poniedziałek, 19 marca 2012

33rd Degree - the first day

Fresh impressions right after the first day of the conference (in case someone's not familiar with - 33degree).

First general talk by Raffi Krikorian of Twitter, focused on their move away from RoR to a JVM-based solution. What's more important - not purely Java but Scala as well! I'm no Ruby expert so I learnt some baffling things about it, like one thread per Ruby process model and incredibly faulty GC ;) All in all, his final thought was that RoR is one of the most productive environment for web apps, but not suited to scale. On the other hand, once your product needs to scale and perform you probably have all the money needed to rewrite it.
As a side note - who'd guess few years ago that Java will be perceived as a key tool to achieve better performance? :)

Next two talks - Ken Sipe's "Complexity of Complexity" and Venkat Subramaniam's
"Pointy haired bosses and pragmatic programmers: Facts and Fallacies of Software Development" were typical "generic", entertaining talks as encountered on each and every conference. I don't mean to say the talks were bad, not at all! I personally fancy such presentation, not only filled with geek-jokes and funny slides but also sharing general wisdom stemming from experience in the software development business. It's sometimes akin to looking at a "old scar", like first project that was "overarchitectured" or filled with unnecessary design patterns, just because developers have recently learned them (let's refactor to factory! everything! [diabolic laugh]). Simply put - I enjoyed them but I can't say I learnt a lot.

Next it became harder, as conference split on 4 tracks and I had to blindly choose what to attend. Retrospectively, my picks were 50/50, just as the calculus of probability would say.

"Build Trust in Your Build to Deployment Flow!" was disappointing. I expected something about DevOps/Continuous Deployment and got "Artifactory" feature walk-on. It has some advantages as compared to other artifact repositories (like Maven's Nexus), but it'd not call it DevOps-centric. Unless I'd like to attract some attention by using a trendy buzzword ;)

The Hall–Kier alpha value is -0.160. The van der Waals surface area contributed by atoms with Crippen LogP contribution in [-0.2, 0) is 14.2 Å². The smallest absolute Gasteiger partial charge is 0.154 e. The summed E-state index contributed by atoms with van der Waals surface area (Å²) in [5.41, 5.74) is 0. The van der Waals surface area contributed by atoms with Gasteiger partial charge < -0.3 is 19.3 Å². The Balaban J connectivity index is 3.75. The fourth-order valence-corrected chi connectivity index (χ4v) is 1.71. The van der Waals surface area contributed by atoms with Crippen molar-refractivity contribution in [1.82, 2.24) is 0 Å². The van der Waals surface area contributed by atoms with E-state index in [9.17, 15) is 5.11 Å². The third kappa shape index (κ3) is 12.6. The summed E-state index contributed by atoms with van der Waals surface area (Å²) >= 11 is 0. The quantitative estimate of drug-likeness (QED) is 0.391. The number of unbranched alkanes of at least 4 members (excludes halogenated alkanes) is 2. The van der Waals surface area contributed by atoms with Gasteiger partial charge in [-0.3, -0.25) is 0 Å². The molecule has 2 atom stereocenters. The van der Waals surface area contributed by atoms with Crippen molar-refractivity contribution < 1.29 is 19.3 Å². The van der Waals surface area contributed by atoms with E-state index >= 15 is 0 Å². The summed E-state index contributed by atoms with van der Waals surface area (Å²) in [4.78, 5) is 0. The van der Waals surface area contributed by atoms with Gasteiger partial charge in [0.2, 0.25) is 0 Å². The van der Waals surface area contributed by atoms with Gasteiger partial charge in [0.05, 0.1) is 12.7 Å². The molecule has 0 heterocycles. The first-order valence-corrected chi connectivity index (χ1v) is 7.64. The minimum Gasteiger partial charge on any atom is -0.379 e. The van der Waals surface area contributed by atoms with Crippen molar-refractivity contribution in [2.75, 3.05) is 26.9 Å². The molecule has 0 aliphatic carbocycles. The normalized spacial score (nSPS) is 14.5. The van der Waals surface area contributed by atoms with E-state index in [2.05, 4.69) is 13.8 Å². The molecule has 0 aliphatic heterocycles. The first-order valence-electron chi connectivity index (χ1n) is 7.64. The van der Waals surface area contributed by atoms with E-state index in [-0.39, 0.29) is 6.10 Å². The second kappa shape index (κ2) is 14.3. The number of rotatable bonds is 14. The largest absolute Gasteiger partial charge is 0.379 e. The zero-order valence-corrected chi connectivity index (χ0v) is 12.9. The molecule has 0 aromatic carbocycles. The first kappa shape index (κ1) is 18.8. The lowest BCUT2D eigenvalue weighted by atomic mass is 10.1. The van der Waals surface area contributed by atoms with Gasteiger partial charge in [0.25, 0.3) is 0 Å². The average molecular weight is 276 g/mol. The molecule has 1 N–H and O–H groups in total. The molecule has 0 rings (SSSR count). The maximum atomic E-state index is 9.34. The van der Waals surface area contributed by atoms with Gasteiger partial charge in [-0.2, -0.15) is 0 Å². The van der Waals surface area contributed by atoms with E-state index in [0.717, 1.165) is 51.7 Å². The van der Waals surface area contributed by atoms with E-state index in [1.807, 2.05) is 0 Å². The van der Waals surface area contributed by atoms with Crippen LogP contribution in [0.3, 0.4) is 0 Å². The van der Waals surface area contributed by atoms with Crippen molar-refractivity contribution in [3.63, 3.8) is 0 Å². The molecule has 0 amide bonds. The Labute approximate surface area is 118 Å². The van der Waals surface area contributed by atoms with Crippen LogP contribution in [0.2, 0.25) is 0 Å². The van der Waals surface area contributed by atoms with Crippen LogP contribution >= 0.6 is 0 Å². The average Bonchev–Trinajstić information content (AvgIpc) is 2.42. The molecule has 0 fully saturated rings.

Sadek Drobi's "Non blocking, composable reactive web programming with Iteratees" was a good, technical demonstration of some Scala's Play capabilities. And those are definitely impressive! Unfortunately presenter assumed participants' deep knowledge of Scala, so from time to time I had problems catching up.

The last presentation was "import continuous.delivery." by Toomas Römer (of ZeroTurnaround). Next attempt in my "quest for holy DevOps". As his predecessor Toomas focused on presenting a product of his company - LiveRebel. However this time I was able to see how it can be nicely integrated within semi-automatic build/deployment/promotion flow. Good job ZeroTurnaround!

Two lessons learned today:
1. Worth to take a deeper look at the Scala, even though ugly Pascal-like syntax :) There are some very interesting ideas behind the language and it's "web arm" - Play.
2. ZeroTurnaround products can sweeten DevOps implementation a bit. Functionally the same can be achieved with a bunch of shell scripts and cron jobs, but why bother? ;)